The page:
Kaizen is a Japanese term that means continuous improvement which was based on the competitive advantage of Japanese companies after World War II. This term is deeply rooted in Japanese culture and is a principle that every individual can apply to their personal, family and laborales.
Kaizen is based on continuous motion, personal effort and the willingness of all members of a group (company) to improve processes. In fact, this is the first major difference between Japanese and Western organizations: Process oriented VS results orientation.
Thus, the efforts of Western companies to increase their competitive advantage based on innovation, which requires large investments and changes in work organization. The Japanese company’s efforts are based on the process and all members of the organization work together to improve them.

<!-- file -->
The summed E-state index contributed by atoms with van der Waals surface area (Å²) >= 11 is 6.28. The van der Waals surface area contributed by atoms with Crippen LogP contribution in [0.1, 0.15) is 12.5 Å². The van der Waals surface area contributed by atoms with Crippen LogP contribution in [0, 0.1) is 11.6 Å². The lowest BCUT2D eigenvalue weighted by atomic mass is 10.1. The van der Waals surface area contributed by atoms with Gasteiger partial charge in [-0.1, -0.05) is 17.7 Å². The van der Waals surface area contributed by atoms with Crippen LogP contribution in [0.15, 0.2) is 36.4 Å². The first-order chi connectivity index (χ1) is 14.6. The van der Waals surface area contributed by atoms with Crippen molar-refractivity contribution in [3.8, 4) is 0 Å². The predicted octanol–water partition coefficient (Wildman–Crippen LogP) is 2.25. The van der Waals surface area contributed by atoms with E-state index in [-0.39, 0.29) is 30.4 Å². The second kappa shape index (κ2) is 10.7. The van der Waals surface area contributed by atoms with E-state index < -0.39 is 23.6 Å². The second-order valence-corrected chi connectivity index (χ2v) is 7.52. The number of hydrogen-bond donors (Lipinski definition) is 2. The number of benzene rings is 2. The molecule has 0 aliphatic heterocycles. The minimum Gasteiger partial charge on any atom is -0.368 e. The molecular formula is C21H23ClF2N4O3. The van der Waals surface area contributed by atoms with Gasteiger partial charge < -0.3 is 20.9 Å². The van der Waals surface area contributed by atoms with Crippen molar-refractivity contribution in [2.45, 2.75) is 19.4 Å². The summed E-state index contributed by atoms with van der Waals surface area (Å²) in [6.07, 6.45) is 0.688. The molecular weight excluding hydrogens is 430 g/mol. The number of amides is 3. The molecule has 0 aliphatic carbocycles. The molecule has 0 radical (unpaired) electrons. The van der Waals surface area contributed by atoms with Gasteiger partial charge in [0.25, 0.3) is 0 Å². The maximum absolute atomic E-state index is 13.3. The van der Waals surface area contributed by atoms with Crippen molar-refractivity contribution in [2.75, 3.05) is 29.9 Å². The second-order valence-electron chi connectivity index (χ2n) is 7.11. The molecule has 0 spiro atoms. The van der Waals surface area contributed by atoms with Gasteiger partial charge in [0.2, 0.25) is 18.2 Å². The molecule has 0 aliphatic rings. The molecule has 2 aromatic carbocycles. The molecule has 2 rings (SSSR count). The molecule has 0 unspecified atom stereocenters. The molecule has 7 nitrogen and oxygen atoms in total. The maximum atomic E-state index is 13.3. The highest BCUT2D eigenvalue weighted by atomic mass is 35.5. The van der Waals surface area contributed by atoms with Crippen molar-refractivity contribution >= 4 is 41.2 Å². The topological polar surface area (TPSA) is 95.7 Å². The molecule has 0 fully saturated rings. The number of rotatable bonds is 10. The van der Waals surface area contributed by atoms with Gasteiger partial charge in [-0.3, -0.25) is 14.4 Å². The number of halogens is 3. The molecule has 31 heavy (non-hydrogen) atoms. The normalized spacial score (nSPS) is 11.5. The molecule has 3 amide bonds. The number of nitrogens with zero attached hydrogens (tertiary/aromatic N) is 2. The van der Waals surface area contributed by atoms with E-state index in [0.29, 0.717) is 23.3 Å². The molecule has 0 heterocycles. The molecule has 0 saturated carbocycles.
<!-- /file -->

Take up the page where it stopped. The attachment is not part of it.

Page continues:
Given the scenario caused by the oil crisis of the 70, not hard to understand as Japanese companies without large investments were able to achieve quality standards well above the rest.
The secret lies precisely in the process orientation and the belief that if we improve the processes necessarily improve the final product or put another way: we can achieve quality by improving the quality of processes.
In the next post will elaborate on how to improve these processes in practice.